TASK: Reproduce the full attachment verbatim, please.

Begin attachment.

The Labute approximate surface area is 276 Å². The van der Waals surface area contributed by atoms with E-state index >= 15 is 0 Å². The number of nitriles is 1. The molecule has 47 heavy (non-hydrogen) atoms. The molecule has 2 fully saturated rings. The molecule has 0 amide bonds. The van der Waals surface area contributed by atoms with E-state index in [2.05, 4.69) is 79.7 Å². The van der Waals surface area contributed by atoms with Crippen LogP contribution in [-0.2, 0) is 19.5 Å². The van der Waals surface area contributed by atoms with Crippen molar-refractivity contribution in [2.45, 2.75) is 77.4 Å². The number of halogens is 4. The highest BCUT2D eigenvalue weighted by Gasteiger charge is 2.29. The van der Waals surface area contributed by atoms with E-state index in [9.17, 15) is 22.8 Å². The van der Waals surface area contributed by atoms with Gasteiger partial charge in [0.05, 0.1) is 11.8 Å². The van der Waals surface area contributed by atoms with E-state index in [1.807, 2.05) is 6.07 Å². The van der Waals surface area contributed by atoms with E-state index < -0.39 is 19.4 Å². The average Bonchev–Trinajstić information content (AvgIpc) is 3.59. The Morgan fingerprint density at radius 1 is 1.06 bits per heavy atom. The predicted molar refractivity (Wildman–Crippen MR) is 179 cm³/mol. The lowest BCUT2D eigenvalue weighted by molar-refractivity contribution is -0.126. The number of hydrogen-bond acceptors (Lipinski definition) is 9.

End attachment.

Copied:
The Labute approximate surface area is 276 Å². The van der Waals surface area contributed by atoms with E-state index >= 15 is 0 Å². The number of nitriles is 1. The molecule has 47 heavy (non-hydrogen) atoms. The molecule has 2 fully saturated rings. The molecule has 0 amide bonds. The van der Waals surface area contributed by atoms with E-state index in [2.05, 4.69) is 79.7 Å². The van der Waals surface area contributed by atoms with Crippen LogP contribution in [-0.2, 0) is 19.5 Å². The van der Waals surface area contributed by atoms with Crippen molar-refractivity contribution in [2.45, 2.75) is 77.4 Å². The number of halogens is 4. The highest BCUT2D eigenvalue weighted by Gasteiger charge is 2.29. The van der Waals surface area contributed by atoms with E-state index in [9.17, 15) is 22.8 Å². The van der Waals surface area contributed by atoms with Gasteiger partial charge in [0.05, 0.1) is 11.8 Å². The van der Waals surface area contributed by atoms with E-state index in [1.807, 2.05) is 6.07 Å². The van der Waals surface area contributed by atoms with E-state index < -0.39 is 19.4 Å². The average Bonchev–Trinajstić information content (AvgIpc) is 3.59. The Morgan fingerprint density at radius 1 is 1.06 bits per heavy atom. The predicted molar refractivity (Wildman–Crippen MR) is 179 cm³/mol. The lowest BCUT2D eigenvalue weighted by molar-refractivity contribution is -0.126. The number of hydrogen-bond acceptors (Lipinski definition) is 9.